3. The Multifidus and extensors of the back are enveloped in the thoracolumbar fascia. When these muscles contract, they will expand within the confined area of the thoracolumbar fascia. The increased intra-compartmental pressure produces an extension force. This is referred to as the hydraulic amplifier mechanism. It is mathematically proven that the hydraulic amplifier mechanism increases the strength of the back extensors by 30%.
    To better understand this mechanism, imagine the inner tube of a bicycle being glued on the back of the vertebra. On inflating the inner tube, it will stiffen and cause the spine to extend.

The outer unit

Although the outer unit is a phasic system, with large muscles that are very well oriented to produce force and move the body, it also plays an important role in stabilisation. The outer unit consists of four myofascial systems that generate movement and stabilise the body:

The deep longitudinal system

In the deep longitudinal system the Biceps femoris (muscle of the hamstring group) is coupled with the spinal erectors through the sacrotuberous ligament. At the end of the swing phase the hamstrings eccentrically contract to control hip flexion and knee extension. The contraction of the Biceps femoris strains the sacrotuberous ligament, assisting in stabilisation of the sacroiliac joint (=force closure of the sacroiliac joint). Kinetic energy is dissipitated by the Erector spinae through rotary action on the spinal column.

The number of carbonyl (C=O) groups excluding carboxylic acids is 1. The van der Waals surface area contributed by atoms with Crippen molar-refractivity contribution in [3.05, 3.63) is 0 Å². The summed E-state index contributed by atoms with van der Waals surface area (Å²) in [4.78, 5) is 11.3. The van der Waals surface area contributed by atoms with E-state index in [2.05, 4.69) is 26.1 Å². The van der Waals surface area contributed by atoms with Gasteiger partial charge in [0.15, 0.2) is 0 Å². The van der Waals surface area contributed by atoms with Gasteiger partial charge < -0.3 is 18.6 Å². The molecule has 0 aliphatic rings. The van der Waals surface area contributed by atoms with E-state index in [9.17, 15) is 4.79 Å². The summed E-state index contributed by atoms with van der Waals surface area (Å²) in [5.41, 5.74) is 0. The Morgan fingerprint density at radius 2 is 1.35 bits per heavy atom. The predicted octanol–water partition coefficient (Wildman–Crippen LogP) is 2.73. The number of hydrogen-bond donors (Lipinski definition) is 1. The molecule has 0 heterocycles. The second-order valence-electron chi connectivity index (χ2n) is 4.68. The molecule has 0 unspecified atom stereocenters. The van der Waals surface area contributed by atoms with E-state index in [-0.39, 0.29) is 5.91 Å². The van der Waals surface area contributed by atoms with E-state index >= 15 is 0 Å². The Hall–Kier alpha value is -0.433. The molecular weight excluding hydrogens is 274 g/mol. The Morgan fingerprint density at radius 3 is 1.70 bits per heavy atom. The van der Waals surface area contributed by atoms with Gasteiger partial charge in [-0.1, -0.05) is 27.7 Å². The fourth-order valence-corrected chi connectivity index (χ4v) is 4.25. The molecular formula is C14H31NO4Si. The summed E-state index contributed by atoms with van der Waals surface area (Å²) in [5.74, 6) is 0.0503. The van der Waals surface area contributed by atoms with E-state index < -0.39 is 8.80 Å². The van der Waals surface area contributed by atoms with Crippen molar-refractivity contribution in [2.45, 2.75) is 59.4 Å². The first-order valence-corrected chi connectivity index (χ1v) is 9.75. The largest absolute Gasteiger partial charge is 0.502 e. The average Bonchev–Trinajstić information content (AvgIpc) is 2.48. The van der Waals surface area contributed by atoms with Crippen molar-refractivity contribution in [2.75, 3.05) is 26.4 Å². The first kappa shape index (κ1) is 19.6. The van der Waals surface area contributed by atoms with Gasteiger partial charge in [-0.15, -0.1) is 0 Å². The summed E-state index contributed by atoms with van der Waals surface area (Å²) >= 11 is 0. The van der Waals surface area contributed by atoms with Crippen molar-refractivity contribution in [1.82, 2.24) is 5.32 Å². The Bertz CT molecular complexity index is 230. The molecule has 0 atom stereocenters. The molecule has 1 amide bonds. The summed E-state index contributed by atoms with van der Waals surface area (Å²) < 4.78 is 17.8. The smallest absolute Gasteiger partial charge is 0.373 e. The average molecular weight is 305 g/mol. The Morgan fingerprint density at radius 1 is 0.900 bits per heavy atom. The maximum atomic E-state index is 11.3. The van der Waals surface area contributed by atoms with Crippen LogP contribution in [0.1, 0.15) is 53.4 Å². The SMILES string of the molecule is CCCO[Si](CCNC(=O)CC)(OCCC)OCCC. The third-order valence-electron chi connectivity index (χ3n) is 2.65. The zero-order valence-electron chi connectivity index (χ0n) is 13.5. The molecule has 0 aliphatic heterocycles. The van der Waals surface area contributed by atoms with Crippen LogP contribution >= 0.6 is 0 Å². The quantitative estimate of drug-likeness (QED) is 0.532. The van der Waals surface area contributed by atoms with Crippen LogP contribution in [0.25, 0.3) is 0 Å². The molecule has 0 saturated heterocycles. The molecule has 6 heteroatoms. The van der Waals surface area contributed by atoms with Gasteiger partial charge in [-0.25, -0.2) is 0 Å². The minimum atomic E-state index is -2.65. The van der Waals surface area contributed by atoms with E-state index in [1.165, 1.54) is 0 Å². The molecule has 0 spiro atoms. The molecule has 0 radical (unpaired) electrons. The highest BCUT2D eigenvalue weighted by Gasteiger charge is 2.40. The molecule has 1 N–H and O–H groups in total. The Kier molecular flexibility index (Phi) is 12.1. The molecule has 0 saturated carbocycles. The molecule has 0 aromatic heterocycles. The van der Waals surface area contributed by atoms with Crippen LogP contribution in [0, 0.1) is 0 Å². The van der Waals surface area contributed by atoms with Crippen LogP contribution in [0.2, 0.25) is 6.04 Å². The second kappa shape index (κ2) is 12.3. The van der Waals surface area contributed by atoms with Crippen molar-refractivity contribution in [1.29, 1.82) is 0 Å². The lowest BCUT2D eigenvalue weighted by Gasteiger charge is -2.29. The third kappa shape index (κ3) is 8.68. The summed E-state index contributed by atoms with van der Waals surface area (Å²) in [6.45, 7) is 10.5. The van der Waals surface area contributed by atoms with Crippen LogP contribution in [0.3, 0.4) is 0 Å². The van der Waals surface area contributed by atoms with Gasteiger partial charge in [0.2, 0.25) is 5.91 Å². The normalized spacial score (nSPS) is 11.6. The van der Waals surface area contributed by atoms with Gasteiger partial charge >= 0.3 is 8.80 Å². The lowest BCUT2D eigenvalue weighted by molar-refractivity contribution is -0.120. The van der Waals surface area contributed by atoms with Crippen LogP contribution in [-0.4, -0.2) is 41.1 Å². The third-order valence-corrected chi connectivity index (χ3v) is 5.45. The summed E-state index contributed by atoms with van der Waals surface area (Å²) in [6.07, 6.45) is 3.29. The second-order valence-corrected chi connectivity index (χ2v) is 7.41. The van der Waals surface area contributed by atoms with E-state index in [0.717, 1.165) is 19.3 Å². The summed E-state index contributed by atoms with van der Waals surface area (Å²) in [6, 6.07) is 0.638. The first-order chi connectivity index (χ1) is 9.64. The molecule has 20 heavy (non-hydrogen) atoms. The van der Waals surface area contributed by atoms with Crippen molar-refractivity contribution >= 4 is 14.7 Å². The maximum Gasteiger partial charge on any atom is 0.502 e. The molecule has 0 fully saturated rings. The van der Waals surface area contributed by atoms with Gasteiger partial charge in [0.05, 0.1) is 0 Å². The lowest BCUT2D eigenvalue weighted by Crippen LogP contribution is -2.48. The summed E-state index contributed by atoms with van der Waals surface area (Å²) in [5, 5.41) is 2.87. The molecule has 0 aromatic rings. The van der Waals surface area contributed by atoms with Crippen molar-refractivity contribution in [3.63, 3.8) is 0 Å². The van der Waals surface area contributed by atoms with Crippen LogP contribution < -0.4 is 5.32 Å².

The posterior oblique system

In the posterior oblique system the gluteus maximus is connected to the Latissimus dorsi of the opposite side through the thoracolumbar fascia. During walking or running the Gluteus maximus contracts on foot strike in concert with a contraction of the opposite Latissimus dorsi (the Latissimus dorsi extends the arm as a means of counter rotation). This countered contraction creates tension on the thoracolumbar fascia, stabilising the sacroiliac joint (force-closure). Some authors described that the posterior oblique system may act like a smart spring. The stored energy in the thoracolumbar fascia can be released with a subsequent contraction, minimizing muscle action and the metabolic cost of locomotion

The anterior oblique system

In the anterior oblique system the thigh adductors are coupled with oblique abdominal muscles through the adductor-abdominal fascia. This system rotates the pelvis forward during the swing phase, playing an important role in locomotion.

The lateral system